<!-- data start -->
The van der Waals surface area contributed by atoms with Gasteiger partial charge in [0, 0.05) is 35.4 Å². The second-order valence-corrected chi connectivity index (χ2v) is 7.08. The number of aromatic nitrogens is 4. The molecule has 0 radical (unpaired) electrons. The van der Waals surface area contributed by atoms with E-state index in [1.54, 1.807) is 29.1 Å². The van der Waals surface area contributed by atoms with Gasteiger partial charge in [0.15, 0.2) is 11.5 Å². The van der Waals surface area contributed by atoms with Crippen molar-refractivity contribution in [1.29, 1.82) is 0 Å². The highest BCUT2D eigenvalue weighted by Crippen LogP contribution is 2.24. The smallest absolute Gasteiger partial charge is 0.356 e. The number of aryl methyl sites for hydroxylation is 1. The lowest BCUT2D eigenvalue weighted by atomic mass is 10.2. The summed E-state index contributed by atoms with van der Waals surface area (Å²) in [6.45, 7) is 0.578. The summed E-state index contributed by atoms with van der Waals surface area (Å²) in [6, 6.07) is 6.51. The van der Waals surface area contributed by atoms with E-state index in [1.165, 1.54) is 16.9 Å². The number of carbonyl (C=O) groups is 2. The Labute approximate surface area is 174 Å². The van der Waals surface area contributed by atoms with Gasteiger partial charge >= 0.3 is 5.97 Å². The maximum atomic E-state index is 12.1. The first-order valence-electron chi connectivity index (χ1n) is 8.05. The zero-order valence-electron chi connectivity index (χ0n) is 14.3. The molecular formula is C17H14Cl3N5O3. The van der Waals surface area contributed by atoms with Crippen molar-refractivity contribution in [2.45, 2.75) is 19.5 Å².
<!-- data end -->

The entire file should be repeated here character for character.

The van der Waals surface area contributed by atoms with Gasteiger partial charge in [0, 0.05) is 35.4 Å². The second-order valence-corrected chi connectivity index (χ2v) is 7.08. The number of aromatic nitrogens is 4. The molecule has 0 radical (unpaired) electrons. The van der Waals surface area contributed by atoms with E-state index in [1.54, 1.807) is 29.1 Å². The van der Waals surface area contributed by atoms with Gasteiger partial charge in [0.15, 0.2) is 11.5 Å². The van der Waals surface area contributed by atoms with Crippen molar-refractivity contribution in [1.29, 1.82) is 0 Å². The highest BCUT2D eigenvalue weighted by Crippen LogP contribution is 2.24. The smallest absolute Gasteiger partial charge is 0.356 e. The number of aryl methyl sites for hydroxylation is 1. The lowest BCUT2D eigenvalue weighted by atomic mass is 10.2. The summed E-state index contributed by atoms with van der Waals surface area (Å²) in [6.45, 7) is 0.578. The summed E-state index contributed by atoms with van der Waals surface area (Å²) in [6, 6.07) is 6.51. The van der Waals surface area contributed by atoms with E-state index in [1.165, 1.54) is 16.9 Å². The number of carbonyl (C=O) groups is 2. The Labute approximate surface area is 174 Å². The van der Waals surface area contributed by atoms with Gasteiger partial charge >= 0.3 is 5.97 Å². The maximum atomic E-state index is 12.1. The first-order valence-electron chi connectivity index (χ1n) is 8.05. The zero-order valence-electron chi connectivity index (χ0n) is 14.3. The molecular formula is C17H14Cl3N5O3. The van der Waals surface area contributed by atoms with Crippen molar-refractivity contribution in [2.45, 2.75) is 19.5 Å².